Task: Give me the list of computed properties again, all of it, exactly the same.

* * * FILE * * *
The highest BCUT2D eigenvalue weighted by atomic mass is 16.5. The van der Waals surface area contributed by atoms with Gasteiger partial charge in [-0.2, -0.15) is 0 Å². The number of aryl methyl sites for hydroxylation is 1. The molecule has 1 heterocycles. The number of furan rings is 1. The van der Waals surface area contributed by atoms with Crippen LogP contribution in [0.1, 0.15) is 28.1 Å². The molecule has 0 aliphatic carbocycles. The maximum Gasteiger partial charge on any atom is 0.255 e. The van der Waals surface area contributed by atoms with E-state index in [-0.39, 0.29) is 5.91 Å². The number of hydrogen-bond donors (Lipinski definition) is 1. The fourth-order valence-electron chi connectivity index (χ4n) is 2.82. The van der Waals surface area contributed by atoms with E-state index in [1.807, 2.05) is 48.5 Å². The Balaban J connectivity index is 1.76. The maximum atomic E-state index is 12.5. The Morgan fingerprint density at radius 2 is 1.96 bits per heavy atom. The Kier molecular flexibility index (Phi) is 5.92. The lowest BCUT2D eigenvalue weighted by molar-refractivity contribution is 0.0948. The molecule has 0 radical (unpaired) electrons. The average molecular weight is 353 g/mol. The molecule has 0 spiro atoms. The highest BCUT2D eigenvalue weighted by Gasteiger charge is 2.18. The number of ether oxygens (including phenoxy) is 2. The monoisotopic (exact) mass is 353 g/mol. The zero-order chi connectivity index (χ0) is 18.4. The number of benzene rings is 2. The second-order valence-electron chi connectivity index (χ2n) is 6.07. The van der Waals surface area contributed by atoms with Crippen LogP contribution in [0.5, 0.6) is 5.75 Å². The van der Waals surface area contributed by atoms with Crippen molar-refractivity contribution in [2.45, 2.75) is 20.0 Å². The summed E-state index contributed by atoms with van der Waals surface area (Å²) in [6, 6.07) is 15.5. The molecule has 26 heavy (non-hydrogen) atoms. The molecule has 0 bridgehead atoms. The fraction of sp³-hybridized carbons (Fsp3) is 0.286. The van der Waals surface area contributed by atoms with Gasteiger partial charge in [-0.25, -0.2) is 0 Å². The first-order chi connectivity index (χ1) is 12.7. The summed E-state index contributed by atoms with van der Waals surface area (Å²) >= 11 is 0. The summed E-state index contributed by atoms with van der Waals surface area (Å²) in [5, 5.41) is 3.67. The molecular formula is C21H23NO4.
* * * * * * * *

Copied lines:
The highest BCUT2D eigenvalue weighted by atomic mass is 16.5. The van der Waals surface area contributed by atoms with Gasteiger partial charge in [-0.2, -0.15) is 0 Å². The number of aryl methyl sites for hydroxylation is 1. The molecule has 1 heterocycles. The number of furan rings is 1. The van der Waals surface area contributed by atoms with Crippen LogP contribution in [0.1, 0.15) is 28.1 Å². The molecule has 0 aliphatic carbocycles. The maximum Gasteiger partial charge on any atom is 0.255 e. The van der Waals surface area contributed by atoms with E-state index in [-0.39, 0.29) is 5.91 Å². The number of hydrogen-bond donors (Lipinski definition) is 1. The fourth-order valence-electron chi connectivity index (χ4n) is 2.82. The van der Waals surface area contributed by atoms with E-state index in [1.807, 2.05) is 48.5 Å². The Balaban J connectivity index is 1.76. The maximum atomic E-state index is 12.5. The Morgan fingerprint density at radius 2 is 1.96 bits per heavy atom. The Kier molecular flexibility index (Phi) is 5.92. The lowest BCUT2D eigenvalue weighted by molar-refractivity contribution is 0.0948. The molecule has 0 radical (unpaired) electrons. The average molecular weight is 353 g/mol. The molecule has 0 spiro atoms. The highest BCUT2D eigenvalue weighted by Gasteiger charge is 2.18. The number of ether oxygens (including phenoxy) is 2. The monoisotopic (exact) mass is 353 g/mol. The zero-order chi connectivity index (χ0) is 18.4. The number of benzene rings is 2. The second-order valence-electron chi connectivity index (χ2n) is 6.07. The van der Waals surface area contributed by atoms with Crippen LogP contribution in [0.5, 0.6) is 5.75 Å². The van der Waals surface area contributed by atoms with Crippen molar-refractivity contribution in [2.45, 2.75) is 20.0 Å². The summed E-state index contributed by atoms with van der Waals surface area (Å²) in [6, 6.07) is 15.5. The molecule has 26 heavy (non-hydrogen) atoms. The molecule has 0 bridgehead atoms. The fraction of sp³-hybridized carbons (Fsp3) is 0.286. The van der Waals surface area contributed by atoms with Gasteiger partial charge in [-0.25, -0.2) is 0 Å². The first-order chi connectivity index (χ1) is 12.7. The summed E-state index contributed by atoms with van der Waals surface area (Å²) >= 11 is 0. The summed E-state index contributed by atoms with van der Waals surface area (Å²) in [5, 5.41) is 3.67. The molecular formula is C21H23NO4.